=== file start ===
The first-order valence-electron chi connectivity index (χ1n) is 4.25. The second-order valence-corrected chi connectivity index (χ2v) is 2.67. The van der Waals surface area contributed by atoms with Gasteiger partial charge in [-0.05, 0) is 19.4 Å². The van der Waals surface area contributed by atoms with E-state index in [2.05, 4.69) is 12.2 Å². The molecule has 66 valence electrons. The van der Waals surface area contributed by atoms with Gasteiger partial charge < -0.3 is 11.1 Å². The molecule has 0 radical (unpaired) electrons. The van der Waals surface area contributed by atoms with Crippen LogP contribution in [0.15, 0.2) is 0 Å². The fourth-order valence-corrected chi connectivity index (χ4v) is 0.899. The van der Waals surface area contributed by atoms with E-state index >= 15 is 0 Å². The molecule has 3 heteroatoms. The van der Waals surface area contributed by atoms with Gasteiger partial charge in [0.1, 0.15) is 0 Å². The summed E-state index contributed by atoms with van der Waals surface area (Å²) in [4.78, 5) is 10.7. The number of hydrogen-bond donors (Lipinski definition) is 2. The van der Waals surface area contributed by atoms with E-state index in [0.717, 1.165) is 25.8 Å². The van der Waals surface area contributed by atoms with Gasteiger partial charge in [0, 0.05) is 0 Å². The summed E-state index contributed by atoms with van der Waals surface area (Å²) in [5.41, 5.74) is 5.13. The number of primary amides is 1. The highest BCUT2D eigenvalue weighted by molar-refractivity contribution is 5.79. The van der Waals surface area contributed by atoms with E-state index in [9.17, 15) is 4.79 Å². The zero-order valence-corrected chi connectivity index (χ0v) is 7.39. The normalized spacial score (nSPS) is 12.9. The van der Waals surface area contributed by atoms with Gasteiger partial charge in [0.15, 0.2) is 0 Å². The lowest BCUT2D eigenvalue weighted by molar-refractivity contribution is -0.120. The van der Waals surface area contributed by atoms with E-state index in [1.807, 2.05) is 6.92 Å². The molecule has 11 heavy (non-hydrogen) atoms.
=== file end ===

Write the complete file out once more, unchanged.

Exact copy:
The first-order valence-electron chi connectivity index (χ1n) is 4.25. The second-order valence-corrected chi connectivity index (χ2v) is 2.67. The van der Waals surface area contributed by atoms with Gasteiger partial charge in [-0.05, 0) is 19.4 Å². The van der Waals surface area contributed by atoms with E-state index in [2.05, 4.69) is 12.2 Å². The molecule has 66 valence electrons. The van der Waals surface area contributed by atoms with Gasteiger partial charge < -0.3 is 11.1 Å². The molecule has 0 radical (unpaired) electrons. The van der Waals surface area contributed by atoms with Crippen LogP contribution in [0.15, 0.2) is 0 Å². The fourth-order valence-corrected chi connectivity index (χ4v) is 0.899. The van der Waals surface area contributed by atoms with E-state index >= 15 is 0 Å². The molecule has 3 heteroatoms. The van der Waals surface area contributed by atoms with Gasteiger partial charge in [0.1, 0.15) is 0 Å². The summed E-state index contributed by atoms with van der Waals surface area (Å²) in [4.78, 5) is 10.7. The number of hydrogen-bond donors (Lipinski definition) is 2. The van der Waals surface area contributed by atoms with E-state index in [0.717, 1.165) is 25.8 Å². The van der Waals surface area contributed by atoms with Gasteiger partial charge in [0, 0.05) is 0 Å². The summed E-state index contributed by atoms with van der Waals surface area (Å²) in [5.41, 5.74) is 5.13. The number of primary amides is 1. The highest BCUT2D eigenvalue weighted by molar-refractivity contribution is 5.79. The van der Waals surface area contributed by atoms with E-state index in [9.17, 15) is 4.79 Å². The zero-order valence-corrected chi connectivity index (χ0v) is 7.39. The normalized spacial score (nSPS) is 12.9. The van der Waals surface area contributed by atoms with Gasteiger partial charge in [0.15, 0.2) is 0 Å². The lowest BCUT2D eigenvalue weighted by molar-refractivity contribution is -0.120. The van der Waals surface area contributed by atoms with E-state index in [1.807, 2.05) is 6.92 Å². The molecule has 11 heavy (non-hydrogen) atoms.